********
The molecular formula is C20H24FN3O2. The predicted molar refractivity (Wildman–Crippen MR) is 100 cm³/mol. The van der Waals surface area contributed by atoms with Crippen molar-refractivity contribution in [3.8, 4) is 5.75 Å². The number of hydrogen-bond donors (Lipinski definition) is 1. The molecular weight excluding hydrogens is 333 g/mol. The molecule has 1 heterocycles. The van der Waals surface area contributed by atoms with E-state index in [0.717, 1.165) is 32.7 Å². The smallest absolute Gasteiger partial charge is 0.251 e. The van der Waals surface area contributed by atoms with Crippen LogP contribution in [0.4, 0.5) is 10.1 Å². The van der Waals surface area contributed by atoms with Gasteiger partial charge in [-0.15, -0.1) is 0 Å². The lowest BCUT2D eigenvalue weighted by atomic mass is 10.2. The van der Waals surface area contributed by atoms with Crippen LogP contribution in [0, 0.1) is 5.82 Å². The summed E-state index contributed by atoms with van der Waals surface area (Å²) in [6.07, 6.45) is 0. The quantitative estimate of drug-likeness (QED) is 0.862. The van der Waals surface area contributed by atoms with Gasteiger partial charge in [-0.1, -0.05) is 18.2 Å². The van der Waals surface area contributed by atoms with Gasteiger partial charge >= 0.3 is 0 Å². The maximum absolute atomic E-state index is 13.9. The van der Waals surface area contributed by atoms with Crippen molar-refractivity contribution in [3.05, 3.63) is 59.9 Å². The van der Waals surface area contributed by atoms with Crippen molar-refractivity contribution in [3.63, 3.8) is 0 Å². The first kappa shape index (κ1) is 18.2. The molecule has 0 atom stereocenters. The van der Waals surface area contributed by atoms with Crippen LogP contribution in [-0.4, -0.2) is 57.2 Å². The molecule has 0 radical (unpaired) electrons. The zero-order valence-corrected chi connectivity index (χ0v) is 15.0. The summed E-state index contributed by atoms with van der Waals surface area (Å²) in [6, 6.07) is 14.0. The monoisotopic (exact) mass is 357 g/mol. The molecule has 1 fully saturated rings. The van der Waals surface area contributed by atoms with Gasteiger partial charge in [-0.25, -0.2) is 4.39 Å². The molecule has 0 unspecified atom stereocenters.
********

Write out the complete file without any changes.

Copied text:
The molecular formula is C20H24FN3O2. The predicted molar refractivity (Wildman–Crippen MR) is 100 cm³/mol. The van der Waals surface area contributed by atoms with Crippen molar-refractivity contribution in [3.8, 4) is 5.75 Å². The number of hydrogen-bond donors (Lipinski definition) is 1. The molecular weight excluding hydrogens is 333 g/mol. The molecule has 1 heterocycles. The van der Waals surface area contributed by atoms with E-state index in [0.717, 1.165) is 32.7 Å². The smallest absolute Gasteiger partial charge is 0.251 e. The van der Waals surface area contributed by atoms with Crippen LogP contribution in [0.4, 0.5) is 10.1 Å². The van der Waals surface area contributed by atoms with Gasteiger partial charge in [-0.15, -0.1) is 0 Å². The lowest BCUT2D eigenvalue weighted by atomic mass is 10.2. The van der Waals surface area contributed by atoms with Crippen LogP contribution in [0, 0.1) is 5.82 Å². The summed E-state index contributed by atoms with van der Waals surface area (Å²) in [6.07, 6.45) is 0. The quantitative estimate of drug-likeness (QED) is 0.862. The van der Waals surface area contributed by atoms with Gasteiger partial charge in [-0.1, -0.05) is 18.2 Å². The van der Waals surface area contributed by atoms with Gasteiger partial charge >= 0.3 is 0 Å². The maximum absolute atomic E-state index is 13.9. The van der Waals surface area contributed by atoms with Crippen molar-refractivity contribution in [3.05, 3.63) is 59.9 Å². The van der Waals surface area contributed by atoms with Crippen molar-refractivity contribution in [3.63, 3.8) is 0 Å². The first kappa shape index (κ1) is 18.2. The molecule has 0 atom stereocenters. The van der Waals surface area contributed by atoms with Crippen LogP contribution in [-0.4, -0.2) is 57.2 Å². The molecule has 0 radical (unpaired) electrons. The zero-order valence-corrected chi connectivity index (χ0v) is 15.0. The summed E-state index contributed by atoms with van der Waals surface area (Å²) in [6, 6.07) is 14.0. The monoisotopic (exact) mass is 357 g/mol. The molecule has 1 fully saturated rings. The van der Waals surface area contributed by atoms with Gasteiger partial charge in [-0.25, -0.2) is 4.39 Å². The molecule has 0 unspecified atom stereocenters.